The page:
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These are the only living survivors of an order of reptiles that flourished during the Triassic Period. Although it is often called a living fossil, the two surviving species of tuatara have evolved significantly to suit their modern habitat and share few traits with their ancestors.
The word "tuatara" is a Maori word that means "peaks on back," referring to the row of spines running from the head down the middle of the back. Males have much larger spines than females, and they can fan them out during courtship and as a threat display.
Tuataras may be gray, olive, or brick red in color, and their color may change as they age. An adult may be up to 31 inches long and weigh up to 3 pounds, with males being larger than females. Because they have a very slow metabolic rate, tuataras don't stop growing until about 30 years of age. That slow metabolic rate also make them very long-living, with ages of 100 years or more being fairly common.
Although it looks like a big lizard, the tuatara shares very few characteristics with its reptilian cousins. Like many lizards, a tuatara can regrow a lost tail. Unlike most lizards, however, tuataras lack external ears. Unlike any other toothed reptile, a tuatara's teeth are fused to the jaw bone, meaning they will not be replaced if broken off or worn down; this means that a tuatara's diet must get softer as gets older. The tuatara also has a "third eye" on the top of its head. Although that eye has a retina and nerve endings, it does not appear to serve any sensory purpose, and as the animal grows it becomes covered by scales and pigment, becoming almost invisible to the naked eye.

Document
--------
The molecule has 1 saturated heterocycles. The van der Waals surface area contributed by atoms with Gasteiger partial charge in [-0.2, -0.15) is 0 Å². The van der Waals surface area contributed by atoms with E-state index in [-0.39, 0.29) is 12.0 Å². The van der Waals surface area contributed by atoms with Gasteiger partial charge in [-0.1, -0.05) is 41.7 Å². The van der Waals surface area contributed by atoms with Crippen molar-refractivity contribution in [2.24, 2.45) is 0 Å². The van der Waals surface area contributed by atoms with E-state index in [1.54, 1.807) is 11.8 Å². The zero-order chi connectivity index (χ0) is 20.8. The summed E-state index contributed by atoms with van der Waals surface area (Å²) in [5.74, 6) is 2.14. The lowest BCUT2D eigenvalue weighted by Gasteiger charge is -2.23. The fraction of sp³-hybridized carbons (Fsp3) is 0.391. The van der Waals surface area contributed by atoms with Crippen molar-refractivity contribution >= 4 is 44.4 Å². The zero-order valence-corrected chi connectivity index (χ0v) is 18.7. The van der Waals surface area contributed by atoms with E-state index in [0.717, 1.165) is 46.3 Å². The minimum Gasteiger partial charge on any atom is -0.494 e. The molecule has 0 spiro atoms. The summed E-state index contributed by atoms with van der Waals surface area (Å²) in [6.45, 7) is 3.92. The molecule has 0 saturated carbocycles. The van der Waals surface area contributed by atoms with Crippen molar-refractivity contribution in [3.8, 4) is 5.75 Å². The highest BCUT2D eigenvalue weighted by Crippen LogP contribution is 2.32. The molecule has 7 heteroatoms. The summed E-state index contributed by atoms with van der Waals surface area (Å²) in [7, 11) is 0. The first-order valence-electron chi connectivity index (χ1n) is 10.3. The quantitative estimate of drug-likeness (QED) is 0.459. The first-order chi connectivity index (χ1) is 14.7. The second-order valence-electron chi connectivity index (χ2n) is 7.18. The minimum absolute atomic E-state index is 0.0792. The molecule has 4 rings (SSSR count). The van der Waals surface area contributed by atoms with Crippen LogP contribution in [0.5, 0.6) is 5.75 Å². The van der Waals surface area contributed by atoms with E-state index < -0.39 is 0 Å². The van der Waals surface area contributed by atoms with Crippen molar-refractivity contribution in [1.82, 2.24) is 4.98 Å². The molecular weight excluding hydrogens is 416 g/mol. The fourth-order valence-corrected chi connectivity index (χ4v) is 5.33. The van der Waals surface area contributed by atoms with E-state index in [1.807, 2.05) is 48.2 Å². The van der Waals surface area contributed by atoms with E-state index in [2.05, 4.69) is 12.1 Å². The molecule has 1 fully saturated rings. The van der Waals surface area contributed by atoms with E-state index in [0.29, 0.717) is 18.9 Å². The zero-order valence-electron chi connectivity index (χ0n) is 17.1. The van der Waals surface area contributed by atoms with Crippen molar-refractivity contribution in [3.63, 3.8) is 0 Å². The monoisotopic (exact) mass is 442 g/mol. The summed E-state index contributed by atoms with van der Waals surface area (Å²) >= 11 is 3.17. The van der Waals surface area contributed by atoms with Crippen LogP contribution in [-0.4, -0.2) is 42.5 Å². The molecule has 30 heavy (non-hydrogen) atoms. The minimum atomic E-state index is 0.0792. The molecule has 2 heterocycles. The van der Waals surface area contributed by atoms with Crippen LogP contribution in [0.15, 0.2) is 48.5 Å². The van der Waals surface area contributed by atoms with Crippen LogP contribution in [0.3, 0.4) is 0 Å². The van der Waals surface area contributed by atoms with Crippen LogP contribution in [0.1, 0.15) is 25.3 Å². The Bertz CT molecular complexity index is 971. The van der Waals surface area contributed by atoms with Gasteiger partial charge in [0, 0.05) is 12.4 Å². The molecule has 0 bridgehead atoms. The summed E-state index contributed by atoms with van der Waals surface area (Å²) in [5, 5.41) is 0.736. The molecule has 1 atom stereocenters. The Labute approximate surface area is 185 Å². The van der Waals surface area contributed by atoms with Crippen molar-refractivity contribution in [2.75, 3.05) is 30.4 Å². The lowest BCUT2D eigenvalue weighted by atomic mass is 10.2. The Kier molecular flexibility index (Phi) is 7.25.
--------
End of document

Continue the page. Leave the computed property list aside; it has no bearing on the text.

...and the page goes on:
Distribution and Habitat
Tuataras were once found throughout New Zealand and surrounding islands but became extinct on the mainland after it was settled by humans; the dogs and rats that accompanied the humans decimated tuatara nests. Today they are only found on about 30 small, relatively inaccessible islands. Most of those islands are cliff-bound and subject to strong winds, with the majority of vegetation being stunted. The average temperature in the islands ranges from just above freezing to around 70 degrees Fahrenheit. Tuataras can remain active at temperatures down to 45 degrees, the lowest threhold of all reptiles, and will die if exposed to temperatures above 82 degrees.
Tuataras feed on arthropods, earthworms, snails, bird eggs, small birds, frogs, lizards, and even young tuataras. Since adults do almost all of their hunting at night, youngsters do theirs during the day to avoid becoming an adult's meal. One advantage of having a slow metabolic rate is that a tuatara can go longer between meals than any other reptile.
Tuataras do not reach sexual maturity until 15-20 years of age, the longest maturation period of all reptiles, and a female will only mate once every 3-4 years. Mating takes place from mid-summer to early autumn (January-March), but the eggs are not laid until the following spring or early summer (October-December). When she is ready, the female will bury her 5-18 eggs in a sunny place, after which she leaves them to incubate and hatch on their own. Because embryo development stops during the winter months, it takes 12-15 months for the eggs to hatch. Like some other reptiles, such as alligators, the temperature of the nest where it incubated as an egg determines a tuataras gender. It has been found that a difference of just one degree centigrade can change the young in a clutch of eggs from all females to all males.
Other Habits and Behaviors
The tuatara is solitary except at mating, and makes its home in a burrow that may or not be defended. It will willingly share its burrow with another animal, as long as it isn't another tuatara.
Males combat each other by inflating their bodies, elevating their crests, and darkening the skin between the shoulders and neck crest. They also approach females in this manner prior to breeding.
The animal's slow metabolism means it can go for up to an hour without breathing.
Although it is primarily nocturnal, a tuatara will bask at the entrance to its burrow entrance on sunny days.
Tuataras have been protected by New Zealand law since 1895. Access to most of the islands on which they live is strictly limited, and even zoos must have special permission to take one out of the wild. The exact population of wild tuataras is unknown but is believed to be 50-100,000.
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Amphibians >> Order Rhynchocephalia
This page was last updated on June 22, 2017.